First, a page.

Deregulation of US airlines was widely predicted to cut services to outlying areas. The reverse happened. Instead of "cowboys" engaging in their customary "creaming off" of the large and heavily used services, there was an increase in small airlines serving smaller towns. The private sector is more innovative. It introduced the "hub and spoke" system of air traffic, for example. It uses smaller planes and buses. It brings in the ‘no frills’ economy services which have proved so popular. It uses unfashionable airports. It brings in new types of service and uses up-to-date technology.
Private firms have the incentives state ones do not. They seek customers because that is where profits can be made. They do not impose a national standard, as state bureaucracies tend to do, but vary their output according to the conditions and needs of different areas and sectors. This has happened in mail services, in telephones, in freight and package delivery. Far from just losing their loss-making state services, people gained viable and innovative alternatives.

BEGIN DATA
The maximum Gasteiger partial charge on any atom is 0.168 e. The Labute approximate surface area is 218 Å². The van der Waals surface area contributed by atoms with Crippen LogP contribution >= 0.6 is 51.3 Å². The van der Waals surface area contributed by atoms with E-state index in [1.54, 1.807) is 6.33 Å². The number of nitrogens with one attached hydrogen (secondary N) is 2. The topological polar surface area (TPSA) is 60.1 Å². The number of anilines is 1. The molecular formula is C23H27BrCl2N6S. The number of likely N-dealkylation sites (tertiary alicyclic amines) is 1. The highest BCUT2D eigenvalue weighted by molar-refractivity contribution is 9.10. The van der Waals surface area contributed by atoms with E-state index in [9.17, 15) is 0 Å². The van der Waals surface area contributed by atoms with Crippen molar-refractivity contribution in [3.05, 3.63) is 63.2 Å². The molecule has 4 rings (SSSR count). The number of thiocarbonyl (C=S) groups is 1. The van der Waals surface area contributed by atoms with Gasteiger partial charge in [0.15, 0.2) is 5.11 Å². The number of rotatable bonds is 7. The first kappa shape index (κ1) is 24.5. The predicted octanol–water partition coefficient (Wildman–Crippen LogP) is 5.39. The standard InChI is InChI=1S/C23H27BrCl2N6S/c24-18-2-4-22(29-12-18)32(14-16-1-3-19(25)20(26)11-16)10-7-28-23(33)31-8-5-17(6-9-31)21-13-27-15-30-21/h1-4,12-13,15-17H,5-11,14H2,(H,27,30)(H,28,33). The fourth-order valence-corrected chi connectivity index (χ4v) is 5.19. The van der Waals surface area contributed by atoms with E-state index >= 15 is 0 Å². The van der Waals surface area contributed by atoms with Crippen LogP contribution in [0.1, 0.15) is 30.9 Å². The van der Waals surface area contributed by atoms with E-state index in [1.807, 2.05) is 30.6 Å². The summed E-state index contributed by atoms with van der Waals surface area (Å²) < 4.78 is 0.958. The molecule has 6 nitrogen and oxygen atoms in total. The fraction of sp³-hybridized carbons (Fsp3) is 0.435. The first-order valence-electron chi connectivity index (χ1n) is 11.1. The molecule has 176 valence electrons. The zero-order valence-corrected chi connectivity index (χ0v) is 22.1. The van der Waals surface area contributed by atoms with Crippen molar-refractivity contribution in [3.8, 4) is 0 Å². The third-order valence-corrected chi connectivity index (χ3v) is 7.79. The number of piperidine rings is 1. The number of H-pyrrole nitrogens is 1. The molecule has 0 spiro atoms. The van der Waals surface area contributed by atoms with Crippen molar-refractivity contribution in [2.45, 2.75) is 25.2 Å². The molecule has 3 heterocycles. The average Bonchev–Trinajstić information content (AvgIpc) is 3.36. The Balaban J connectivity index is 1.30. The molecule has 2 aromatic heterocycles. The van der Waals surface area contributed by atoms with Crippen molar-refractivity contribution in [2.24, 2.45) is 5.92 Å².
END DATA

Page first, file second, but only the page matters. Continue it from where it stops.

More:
In rare cases where private business cannot manage to provide service for outlying areas, society will get a better deal if private firms are invited to bid on the basis of least subsidy needed. That way we get competition and consumer pressure, and the incentive to operate efficiently, none of which are normally to be found in state monopolies.
Freedom of information appears to be suffering similarly.
Another example of an old economic favourite: how much is your time worth?
As with this morning's blog: biofuels simply don't work.